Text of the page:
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Re: Crossing a Harbour 'Bar'

If you ever get the chance, cross the bar at Fort Bragg in Northern California on the coast..
You surf a channel for a couple hundred yards with rocks on both sides, channel is about 30 to 40 yards wide.. and at the end of the channel you go between two concrete peers (about 40 feet wide) and under a bridge.. water depth is about 11 feet so you hold your breath not to hit bottom at the base of a swell or the bridge overhead.. and then you hang a quick right to get back to the marina... the light system is also a trip..........
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Old 21-07-2012, 22:38   #21
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Re: Crossing a Harbour 'Bar'

Don

You mention using a float "in rough conditions"

Let me be clear: I do NOT recommend anchoring offshore in rough conditions.
I also would never use a float in a sheltered anchorage. Snatching due to wind load is IMO better handled with a snubber.

Peter didn't want to use a snubber because the lee shore was close astern and he had reservations about the time added to retrieving it should his position become untenable.*

That's not going to be a consideration anchoring offshore, and in most cases I'd be thinking of, the wind would either be insignificant, or NOT be onshore.

I originally responded to someone who made a blanket assertion that if a bar was not passable, anchoring off would never be an option.

I dispute that. I'm thinking of situations where the problem at a bar is caused by a ground swell, rather than waves caused by local wind.

In such conditions it is misleading to dismiss the notion of anchoring off; it might be perfectly viable.

00000000000000000000000000000000000

* With regard to snubbers in tight spots: In such situations I've used a sacrificial webbing sling attached to the chain with a Kleimheist hitch. The snubber line is then hitched to the loop of the sling with a double sheet bend. This combination will make it past the anchor roller.

A sharp serrated blade (as on a Leatherman) will then quickly separate the bulk of the Kleimheist from the chain, and any remnants left on a suitably man-sized chain will make it safely around the gypsy and down the navel pipe to be dealt with at leisure.
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Old 21-07-2012, 23:23   #22
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Old 21-07-2012, 23:59   #23
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Re: Crossing a Harbour 'Bar'

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Haveing grown up in the PNW of the usa, Ive crossed many Bars ! far better to have enough horsepower to have control and cross them with you engine then try to use sails! just my 2 cents (I aways over power my boats LOL) -Bobconnie
I dont thing what is being said is to sail in the inlet/ bar sans engine, but to have both sail up and engine on. Having at least the mainsail up is standard operating procedure for us when traversing any inlet. Murphy could copme into play and your engine could stall/ stop and you would be left without steerage or power. At least you have the ability to tuen back with a sail up.

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Old 22-07-2012, 11:21   #24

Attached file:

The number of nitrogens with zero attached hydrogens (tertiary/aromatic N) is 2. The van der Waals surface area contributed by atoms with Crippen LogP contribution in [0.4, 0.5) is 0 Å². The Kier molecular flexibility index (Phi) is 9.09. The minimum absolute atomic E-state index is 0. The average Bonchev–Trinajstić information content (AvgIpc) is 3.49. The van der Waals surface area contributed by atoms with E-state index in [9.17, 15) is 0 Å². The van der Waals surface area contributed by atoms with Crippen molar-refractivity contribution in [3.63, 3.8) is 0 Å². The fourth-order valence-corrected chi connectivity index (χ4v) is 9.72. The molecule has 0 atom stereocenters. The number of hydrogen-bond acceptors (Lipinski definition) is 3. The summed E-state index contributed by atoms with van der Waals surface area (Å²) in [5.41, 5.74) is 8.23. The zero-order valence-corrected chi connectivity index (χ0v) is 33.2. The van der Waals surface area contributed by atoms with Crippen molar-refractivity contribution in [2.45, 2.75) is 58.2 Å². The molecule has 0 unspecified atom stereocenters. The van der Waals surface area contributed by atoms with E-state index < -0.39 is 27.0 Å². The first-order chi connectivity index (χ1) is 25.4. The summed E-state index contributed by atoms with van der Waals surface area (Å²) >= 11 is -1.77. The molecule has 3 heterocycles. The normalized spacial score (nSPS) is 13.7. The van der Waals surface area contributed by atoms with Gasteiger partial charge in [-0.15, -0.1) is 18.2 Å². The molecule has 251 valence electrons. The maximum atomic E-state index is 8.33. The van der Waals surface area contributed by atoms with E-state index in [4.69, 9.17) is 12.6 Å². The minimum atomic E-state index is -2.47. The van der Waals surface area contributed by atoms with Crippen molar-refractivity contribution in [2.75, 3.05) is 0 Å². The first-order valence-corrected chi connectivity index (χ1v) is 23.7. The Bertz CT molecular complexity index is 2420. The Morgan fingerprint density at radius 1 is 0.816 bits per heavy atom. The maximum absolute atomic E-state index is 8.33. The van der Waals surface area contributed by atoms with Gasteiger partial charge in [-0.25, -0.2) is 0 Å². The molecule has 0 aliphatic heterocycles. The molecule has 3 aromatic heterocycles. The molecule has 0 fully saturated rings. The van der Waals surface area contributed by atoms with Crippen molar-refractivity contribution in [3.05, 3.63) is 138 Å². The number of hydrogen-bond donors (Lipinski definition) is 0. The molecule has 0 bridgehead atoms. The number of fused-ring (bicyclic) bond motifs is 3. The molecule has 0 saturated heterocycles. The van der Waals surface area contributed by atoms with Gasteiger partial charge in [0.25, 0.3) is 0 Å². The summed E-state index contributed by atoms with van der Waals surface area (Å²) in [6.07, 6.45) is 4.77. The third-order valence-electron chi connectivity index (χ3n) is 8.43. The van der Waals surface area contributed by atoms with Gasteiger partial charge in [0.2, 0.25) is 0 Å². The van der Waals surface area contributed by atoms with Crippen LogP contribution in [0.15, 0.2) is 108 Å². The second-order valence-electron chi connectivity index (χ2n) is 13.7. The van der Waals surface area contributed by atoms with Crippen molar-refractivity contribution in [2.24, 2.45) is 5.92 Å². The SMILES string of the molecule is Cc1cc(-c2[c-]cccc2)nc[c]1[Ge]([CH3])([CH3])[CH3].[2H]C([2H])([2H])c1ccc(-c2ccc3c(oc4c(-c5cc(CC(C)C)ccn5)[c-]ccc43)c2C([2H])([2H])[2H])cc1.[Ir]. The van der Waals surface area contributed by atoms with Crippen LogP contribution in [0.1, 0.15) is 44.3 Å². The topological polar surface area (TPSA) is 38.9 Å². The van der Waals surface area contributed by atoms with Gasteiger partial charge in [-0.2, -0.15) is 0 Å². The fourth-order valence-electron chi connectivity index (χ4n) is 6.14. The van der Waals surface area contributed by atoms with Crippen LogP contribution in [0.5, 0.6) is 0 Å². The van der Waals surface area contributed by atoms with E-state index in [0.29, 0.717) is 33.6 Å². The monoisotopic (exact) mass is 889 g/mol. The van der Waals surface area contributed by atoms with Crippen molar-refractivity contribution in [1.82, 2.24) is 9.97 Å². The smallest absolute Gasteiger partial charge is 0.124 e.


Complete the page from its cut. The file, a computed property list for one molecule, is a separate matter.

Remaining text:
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Re: Crossing a Harbour 'Bar'

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Originally Posted by Butler View Post
No real experience trying to anchor in open water as is suggested here but I can only imagine doing so in an emergency as a last-ditch effort to avoid being driven ashore. My concerns for doing this come from the experience of a former dockmate who lost his rig trying to anchor 15 miles off Ensenada (if I remember right it was Ensenada). Terrible cross seas apparently and his furler had jammed leaving himw/o a headsail. He did not feel it was possible to work off-shore far enough to heave-to. Snatch loads indeed.
I suppose if the depth were right and conditions benign enough but I will be sceptical about this one.
I guess it matters which way the wind is blowing. I would heave too 10 miles out if the wind was driving me parallel or away from the shore. Just a mainsail only can get me 50 miles offshore, and usually I travel at about 1 knot a hour heaved too. But I wasn't there.
I would not anchor in rage conditions unless it was a last resort.
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Old 26-07-2012, 00:32   #25
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Re: Crossing a Harbour 'Bar'

I couldn’t resist chipping in. Someone mentioned the number of bars along the East coast of Australia. I’ve crossed many of them six times, most of the others at least twice (but not Ballina), plus those along the North and West coasts (there are not many along the South coast - too many cliffs).
Many of them are 24+ hours from anywhere safe to anchor (elsewhere is too deep and too dangerous) so you must plan to arrive at the “right” time. That is, near high water to give water under the keel (some virtually dry out at low water) and with NO ebb flow. Wind against current effects create high, steep, badly behaved dangerous seas. River flow aside, some continue to ebb up to 3 hours after high water. Many are well documented e.g. see Alan Lucas’ excellent cruising guides, some are not (e.g. in the West). I carefully plan, and time, my arrival to optimise daylight, wind, swell, tide and current.